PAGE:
After enduring about an hour of Trevor Nunn's excruciatingly passé revival of this conquistador saga, penned by Peter Shaffer in 1964, one punter in front of me turned to his companion with a look of incredulity. He then had to pinch his nose to stifle a fit of appalled giggles, so I guess he wasn't officially contributing to the soundtrack of equine whinnies that was meant to be souping up the mime sequences.
Picture, if you will, much pointless banner-swirling, then pretend horse-riding followed by lots of vague clambering over imaginary logs in the Peruvian jungle amidst lashings of dry ice. It is as if decades of more sophisticated physical theatre have been obliterated and we are back at square one. On top of that, Shaffer's most famously challenging stage direction - "They cross the Andes" - merely inspires what looks like laundry day: a couple of white sheets yanked up on ropes to suggest the awesome peaks.
Meanwhile, the native tribes in the lush valleys beyond seem to be living in a kind of giant Copacabana cocktail, a permanent touristic sunset of orange and crimson (design by Anthony Ward with lighting by Hugh Vanstone). Anthropologically, it all looks embarrassingly unconvincing, like Inca: The Musical, especially when everyone starts parading round with vast gold-sprayed vases and platters which clearly weigh little more than tubs of popcorn. This may be a relatively low-budget production (part of the Travelex £10 Season) but the lack of creativity is dire.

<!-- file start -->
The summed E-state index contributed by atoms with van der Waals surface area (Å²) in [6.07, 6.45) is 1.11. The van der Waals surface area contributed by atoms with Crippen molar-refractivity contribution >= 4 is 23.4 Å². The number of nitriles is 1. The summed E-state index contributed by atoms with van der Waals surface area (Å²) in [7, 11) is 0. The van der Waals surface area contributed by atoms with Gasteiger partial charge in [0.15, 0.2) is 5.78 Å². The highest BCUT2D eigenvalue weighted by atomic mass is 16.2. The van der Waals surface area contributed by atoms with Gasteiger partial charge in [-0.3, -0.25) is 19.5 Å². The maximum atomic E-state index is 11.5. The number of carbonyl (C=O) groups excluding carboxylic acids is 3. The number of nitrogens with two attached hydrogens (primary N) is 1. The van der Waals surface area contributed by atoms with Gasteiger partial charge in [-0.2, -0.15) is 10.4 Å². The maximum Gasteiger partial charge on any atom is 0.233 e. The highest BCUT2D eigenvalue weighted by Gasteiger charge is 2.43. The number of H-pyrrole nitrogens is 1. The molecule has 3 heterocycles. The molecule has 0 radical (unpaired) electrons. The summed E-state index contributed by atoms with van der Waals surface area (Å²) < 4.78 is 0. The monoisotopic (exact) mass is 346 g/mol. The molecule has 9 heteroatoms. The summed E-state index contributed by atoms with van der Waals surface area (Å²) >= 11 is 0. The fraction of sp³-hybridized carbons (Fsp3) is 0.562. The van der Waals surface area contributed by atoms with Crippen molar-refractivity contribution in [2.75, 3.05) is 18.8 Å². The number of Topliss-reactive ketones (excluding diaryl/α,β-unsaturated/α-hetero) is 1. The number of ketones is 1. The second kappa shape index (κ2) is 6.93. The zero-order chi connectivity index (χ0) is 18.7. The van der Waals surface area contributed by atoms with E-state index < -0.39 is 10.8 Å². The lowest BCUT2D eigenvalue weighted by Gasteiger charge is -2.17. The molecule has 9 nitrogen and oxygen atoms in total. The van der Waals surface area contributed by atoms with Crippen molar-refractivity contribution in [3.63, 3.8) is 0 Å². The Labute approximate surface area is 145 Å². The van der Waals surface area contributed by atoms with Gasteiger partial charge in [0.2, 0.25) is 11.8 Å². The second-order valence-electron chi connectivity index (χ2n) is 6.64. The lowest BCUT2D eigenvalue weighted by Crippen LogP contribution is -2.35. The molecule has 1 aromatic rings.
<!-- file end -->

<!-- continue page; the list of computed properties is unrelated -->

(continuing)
To be fair, this history play about imperialism and clashing belief systems is not without interest or relevance. It tells the story of the ageing, fame-seeking general Francisco Pizarro (a grizzled Alun Armstrong) and his 1532 invasion of Peru with rough troops and zealous priests. They claim their mission is to bring progressive Christian values to the heathen, but really they are greedy gold-hunters who ruin the great Inca civilisation.
They wonder at this newfound kingdom, at its epic roads, its city squares grander than any in Europe, and its rural populace who seem to live in a state of serene egalitarian bliss. But when they finally track down the deified sovereign and proclaimed descendant of the Sun God - Paterson Joseph's splendidly regal Atahuallpa - they massacre his welcoming retinue, imprison him and melt down the country's treasures.
Stuff happens. Eventually, though, the honour-scorning and atheistical Pizarro - having befriended his captive and then broken his word - suffers pangs of conscience and is mentally destroyed. He ends up desperately wanting to share Atahuallpa's deep faith in his own immortality and in the myth that, after being brutally executed, he will rise again from the dead.
At his best, Shaffer offers passages of vividly descriptive prose-poetry, philosophising and religious satire; but the big ideas are often spelled out heavy-handedly. As for the cast, half are overacting while others are underpowered. Armstrong needs more time to find deeper despair in Pizarro. Nevertheless, the evening becomes increasingly gripping. There are strong supporting performances from Darrell D'Silva as Pizarro's frustrated right-hand man, and Paul Ritter is a horribly funny, morally-twisted friar. Also, thank heavens, Joseph is wonderfully canny, warm and vibrant as Atahuallpa. Theatrically, if not politically, he nearly saves the day.
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